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November 1, 2021
Advances in technology have made it easier for people living with diabetes to manage their disease, but new research from Sinai Health shows that not everyone is getting equal access to the life-changing devices.
Dr. Alanna Weisman is a clinician-scientist and endocrinologist at the Leadership Sinai Centre for Diabetes. She recently published a study in BMJ Open Diabetes Research & Care examining the inequities of technology use in Type 1 diabetes in Canada.
“We looked at adults with Type 1 diabetes in provinces that do and don’t provide funding for insulin pumps,” Weisman explained. “We found, unsurprisingly, that in provinces where funding was available, more people with Type 1 use these devices, which are proven to improve quality of life, improve blood glucose control and have better outcomes overall.”
Insulin pumps are small, computerized devices that mimic the way the human pancreas works by delivering small doses of short acting insulin continuously, plus the option for more when a meal is eaten. While extremely effective, these devices are also quite expensive, costing a patient up to $6,200 each year without private insurance.
Weisman found that people living in provinces with government-funded insulin pump programs were about 50 per cent more likely to use the devices, compared to provinces without funding programs. Not only that, she also found that individuals who are older, male, or of lower income are significantly less likely to use the devices.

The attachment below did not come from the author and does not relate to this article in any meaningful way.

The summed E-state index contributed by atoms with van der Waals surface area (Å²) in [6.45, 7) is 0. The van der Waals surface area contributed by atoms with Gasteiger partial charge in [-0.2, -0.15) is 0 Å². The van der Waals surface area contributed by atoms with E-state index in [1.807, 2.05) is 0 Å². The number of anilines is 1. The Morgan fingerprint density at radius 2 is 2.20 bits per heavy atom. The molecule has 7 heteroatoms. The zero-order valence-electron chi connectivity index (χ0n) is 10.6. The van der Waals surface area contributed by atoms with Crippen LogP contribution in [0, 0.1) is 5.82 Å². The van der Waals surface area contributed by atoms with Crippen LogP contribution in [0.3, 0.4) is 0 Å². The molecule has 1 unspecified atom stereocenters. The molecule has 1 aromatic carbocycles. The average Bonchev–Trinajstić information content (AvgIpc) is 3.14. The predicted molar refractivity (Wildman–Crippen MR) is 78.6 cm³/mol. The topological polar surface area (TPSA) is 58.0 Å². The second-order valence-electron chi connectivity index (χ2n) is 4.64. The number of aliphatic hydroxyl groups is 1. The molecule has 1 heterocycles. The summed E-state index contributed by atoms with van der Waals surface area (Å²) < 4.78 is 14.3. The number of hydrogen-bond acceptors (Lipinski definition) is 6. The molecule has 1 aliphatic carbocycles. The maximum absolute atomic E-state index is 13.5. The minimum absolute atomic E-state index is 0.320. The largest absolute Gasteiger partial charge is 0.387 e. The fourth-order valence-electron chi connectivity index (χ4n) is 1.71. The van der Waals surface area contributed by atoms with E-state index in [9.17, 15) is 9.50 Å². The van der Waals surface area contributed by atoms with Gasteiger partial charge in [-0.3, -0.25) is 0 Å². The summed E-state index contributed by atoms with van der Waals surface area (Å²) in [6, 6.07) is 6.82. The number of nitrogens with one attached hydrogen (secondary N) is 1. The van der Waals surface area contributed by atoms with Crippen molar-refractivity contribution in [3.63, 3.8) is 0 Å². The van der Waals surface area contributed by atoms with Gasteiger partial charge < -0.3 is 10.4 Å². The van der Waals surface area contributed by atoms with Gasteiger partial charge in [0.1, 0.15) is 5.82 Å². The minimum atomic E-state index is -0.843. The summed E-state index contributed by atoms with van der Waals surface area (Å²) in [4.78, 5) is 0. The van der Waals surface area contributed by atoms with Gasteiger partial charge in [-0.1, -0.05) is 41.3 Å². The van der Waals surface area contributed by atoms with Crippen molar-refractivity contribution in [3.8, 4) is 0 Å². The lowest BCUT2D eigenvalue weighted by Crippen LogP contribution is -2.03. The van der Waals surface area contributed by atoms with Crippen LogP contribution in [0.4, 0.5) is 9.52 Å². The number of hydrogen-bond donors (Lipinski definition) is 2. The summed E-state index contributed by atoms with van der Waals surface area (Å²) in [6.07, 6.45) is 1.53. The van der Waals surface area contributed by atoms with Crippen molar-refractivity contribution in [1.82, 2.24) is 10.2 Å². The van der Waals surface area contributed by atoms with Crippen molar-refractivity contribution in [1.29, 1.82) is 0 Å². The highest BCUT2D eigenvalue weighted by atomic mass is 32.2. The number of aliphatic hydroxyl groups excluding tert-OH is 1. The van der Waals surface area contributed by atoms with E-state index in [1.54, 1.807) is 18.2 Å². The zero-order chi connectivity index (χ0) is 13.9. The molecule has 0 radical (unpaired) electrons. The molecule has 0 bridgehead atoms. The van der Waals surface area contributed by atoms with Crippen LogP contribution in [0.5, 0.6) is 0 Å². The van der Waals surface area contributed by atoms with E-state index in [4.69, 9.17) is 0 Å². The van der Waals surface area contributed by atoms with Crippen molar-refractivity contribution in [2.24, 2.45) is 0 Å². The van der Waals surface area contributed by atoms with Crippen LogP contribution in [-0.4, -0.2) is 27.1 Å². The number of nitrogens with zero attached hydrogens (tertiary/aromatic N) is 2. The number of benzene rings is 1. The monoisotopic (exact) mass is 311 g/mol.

“I expected that in places where there’s funding there would be greater access, but I think it was surprising that we still see this disparity even when this insulin pump is essentially paid for,” Weisman said. “People who live in low income areas are still less likely to access this technology.”
Coverage throughout Canada varies depending where a patient lives the Ontario and Alberta governments both provide funding for insulin pumps and a portion of supplies, while Manitoba and Quebec only offer reimbursement for children younger than 18 years old. Newfoundland recently expanded insulin pump therapy funding to include all ages, after years of only funding it for those under the age of 25.
Weisman is among a new faction of researchers looking to tap into the wealth of population health data available in Ontario. Weisman sees the data as an opportunity to look at how health policy impacts health outcomes, meeting with government leaders to discuss her findings and how to best reduce barriers for those living with diabetes.
“We know in general that people with low incomes and barriers have worse outcomes,” said Weisman. “Why that happens isn’t exactly known, but we believe lower health literacy, difficulty navigating government programs and language barriers likely play a role.”
Weisman said as the whole field of diabetes moves towards adapting newer technologies, such as the artificial pancreas or closed loop systems, she is concerned that more disparities will emerge between those who can and cannot afford the devices.
“Technology is really improving the outcomes for people with Type 1 diabetes,” said Weisman. “This new system, the artificial pancreas, has really been a game changer. We want to make sure this is accessible to everyone.”
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